"GLPA, We Have a Problem--Light Pollution."

Workshop at the 40th Annual Conference of the Great Lakes Planetarium Association (GLPA)
Grand Rapids, Michigan
21 October 2005

See Lighting Issues at www.nightwise.org

DSC07760.JPG (43403 bytes) The Great Lakes Planetarium Association (GLPA) addressed light pollution at its 40th Annual Conference with a workshop dedicated to sharing techniques for preserving the night sky.  Workshop attendees addressed lighting issues from the perspectives of varied interest groups and stakeholders.  Many of the workshop activities can be used by other dark sky advocates as they, too, spread the message.

DSC07756.JPG (46325 bytes)The workshop suggested that the best arguments for getting municipalities to implement lighting ordinances relate to motorist/pedestrian safety, prevention of light trespass, and energy savings.  One teacher who requires her students to do a project on lighting issues noted that her students consistently embrace the arguments that support the well-being of animal life.  Astronomers and astronomy enthusiasts, while benefactors of dark skies, are the primary bell-ringers calling attention to the issues.  They have a tradition of observing the sky, quantifying the brightness of objects within the starfield, and monitoring the sky's viewing conditions; hence, the sky-watching community is positioned to be a steward of the night..

DSC04817.JPG (17960 bytes)Co-host Mitch Luman introduced lighting issues by illustrating the win-win nature of dark sky advocacy.  Photographs of blatant light pollution emphasized where gains could be readily realized.  Luman also stressed that proper lighting should be full-fledged, not a series of good fixtures negated with a light-bombing bad fixture.  


During Luman's talk, a bright, unshielded light was deliberately left on, and he spoke as if it were not.  Eventually someone in the audience spoke up about the light's interfering with the view of the projected video image.  Would this be better, he asked, as he fully shielded the light?  Yes, the audience acknowledged.  Then Luman dimmed the light further.  Would this be better, he asked again?  Yes, and when turned off the light was best.  Luman then continued with his talk, having made the point that shielding a light is good, dimming (or timing) a shielded light is better, and turning off a light is best.  

mag-pie04389.jpg (18642 bytes) Workshop co-host Chuck Bueter conducted two simple demonstrations that dramatically illustrate how full shielding over a light reduces glare, reduces sky-glow, and increases the effective lighting of the object on the ground.  See http://analyzer.depaul.edu/paperplate/lights.htm for activity descriptions and images. skyline-04374.jpg (23632 bytes)

The workshop introduced participants to a series of light pollution resources that are particularly valuable to planetariums and museums.  The complete handout with links to resources includes IDA-affiliate contacts for GLPA states and other items addressed in the workshop, including:.

A role-playing exercise ....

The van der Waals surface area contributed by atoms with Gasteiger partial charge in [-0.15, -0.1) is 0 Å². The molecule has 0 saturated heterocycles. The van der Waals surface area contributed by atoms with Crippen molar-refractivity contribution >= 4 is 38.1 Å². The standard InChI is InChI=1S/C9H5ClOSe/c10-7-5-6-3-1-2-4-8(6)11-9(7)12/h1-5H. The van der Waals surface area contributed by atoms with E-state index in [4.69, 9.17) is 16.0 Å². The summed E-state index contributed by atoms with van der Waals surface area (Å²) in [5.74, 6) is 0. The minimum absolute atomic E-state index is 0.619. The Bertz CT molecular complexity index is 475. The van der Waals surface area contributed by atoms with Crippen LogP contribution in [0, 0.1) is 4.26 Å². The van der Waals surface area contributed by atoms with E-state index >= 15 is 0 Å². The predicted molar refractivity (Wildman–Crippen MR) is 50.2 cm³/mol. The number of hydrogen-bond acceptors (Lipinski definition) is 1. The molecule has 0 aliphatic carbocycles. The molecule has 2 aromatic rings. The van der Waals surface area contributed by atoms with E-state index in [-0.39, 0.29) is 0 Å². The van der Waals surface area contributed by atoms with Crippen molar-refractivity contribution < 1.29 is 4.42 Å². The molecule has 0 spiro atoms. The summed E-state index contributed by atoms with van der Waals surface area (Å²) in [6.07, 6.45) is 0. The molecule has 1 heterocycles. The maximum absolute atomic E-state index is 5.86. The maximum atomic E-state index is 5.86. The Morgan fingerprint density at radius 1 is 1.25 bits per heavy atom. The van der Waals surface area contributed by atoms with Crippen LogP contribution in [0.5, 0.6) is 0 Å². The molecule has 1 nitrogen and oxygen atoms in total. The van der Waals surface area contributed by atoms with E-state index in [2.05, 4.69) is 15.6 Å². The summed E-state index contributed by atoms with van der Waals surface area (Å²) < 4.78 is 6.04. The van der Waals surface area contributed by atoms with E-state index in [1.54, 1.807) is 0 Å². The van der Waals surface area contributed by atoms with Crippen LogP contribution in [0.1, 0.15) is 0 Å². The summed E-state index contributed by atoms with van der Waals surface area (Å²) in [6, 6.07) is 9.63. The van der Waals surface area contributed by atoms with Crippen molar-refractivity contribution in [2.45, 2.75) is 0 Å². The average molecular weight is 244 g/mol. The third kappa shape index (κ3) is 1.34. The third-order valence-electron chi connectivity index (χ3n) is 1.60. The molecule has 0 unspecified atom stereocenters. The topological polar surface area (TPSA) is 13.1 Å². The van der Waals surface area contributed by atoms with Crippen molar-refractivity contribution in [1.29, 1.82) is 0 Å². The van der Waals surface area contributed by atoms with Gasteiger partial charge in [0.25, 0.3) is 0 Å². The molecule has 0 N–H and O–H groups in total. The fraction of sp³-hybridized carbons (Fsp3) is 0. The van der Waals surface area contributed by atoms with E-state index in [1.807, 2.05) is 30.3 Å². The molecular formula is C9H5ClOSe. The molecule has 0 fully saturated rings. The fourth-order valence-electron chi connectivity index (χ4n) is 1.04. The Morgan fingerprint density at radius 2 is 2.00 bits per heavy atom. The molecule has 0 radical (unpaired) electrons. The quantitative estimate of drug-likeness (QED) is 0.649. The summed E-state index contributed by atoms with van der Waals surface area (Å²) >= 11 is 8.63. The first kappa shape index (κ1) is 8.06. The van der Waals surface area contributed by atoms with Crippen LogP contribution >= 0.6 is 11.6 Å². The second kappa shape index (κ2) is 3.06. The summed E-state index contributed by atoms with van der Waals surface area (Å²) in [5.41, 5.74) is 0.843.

Mitch Luman gave participants Persona Cards (Microsoft Publisher file) that profiled a lighting issues stakeholder.  The contrived personalities were a real estate developer, a planetarian, a pedestrian, a city council member, a motorist, a car dealer, an astronomer, a sea turtle, a billboard owner, an architect, a camper, a crime victim, an amateur astronomer, a local utility, a homeowner, and a person with an obnoxious outdoor light.  Luman had color-coded the personas by common features.  On each Persona Card were listed "Things Important to You."  In pairs called out by Luman, two participants would role-play a conversation about lighting issues.  Luman and other audience members critiqued or challenged some aspects of the discussion, which made attendees aware of how the respective arguments would be perceived.  The dialogue also illustrated some shortcomings and inaccuracies casually made by dark sky advocates.  

DSC07759.JPG (27474 bytes) Gary Sampson (on floor) gamely takes on the persona of a turtle in a role-playing exercise as Gary Tomlinson looks on.
DSC07761.JPG (41961 bytes) Francine Jackson (right) portrays a crime victim for whom lighting issues are important.  Meanwhile, Gordon pressed his case for the benefit of planetarians. 

 council05415.jpg (22854 bytes)Some discussion discussed legislation efforts by some workshop attendees.  Samples of state statutes and local ordinances are at http://icole.home.att.net/links.html#anchor3.  

Final handouts included:

     
How To Talk To Your Neighbor 
     
Lighting Tips for Homeowners 
     
How Dark Are Your Skies/Limiting Magnitude?
     
Sky Quality Meter

DSC07769.JPG (41649 bytes)   Dark-sky advocates Mitch Luman, Bill Huston, and George Fleenor discuss initiatives to preserve the sky.

The workshop concluded with a demonstration of the Sky Quality Meter (SQM) from Unihedron.  The handheld device measures the sky brightness on a logarithmic scale.  Through the generosity of Unihedron, an SQM was given away as a door prize.

DSC07765.JPG (50890 bytes) Workshop co-host Mitch Luman presents an SQM, courtesy of Unihedron, to Bill Huston of Indiana.

DSC07766.JPG (26069 bytes) Bill Huston displays his Sky Quality Meter (SQM), which allows him to quantify sky brightness.

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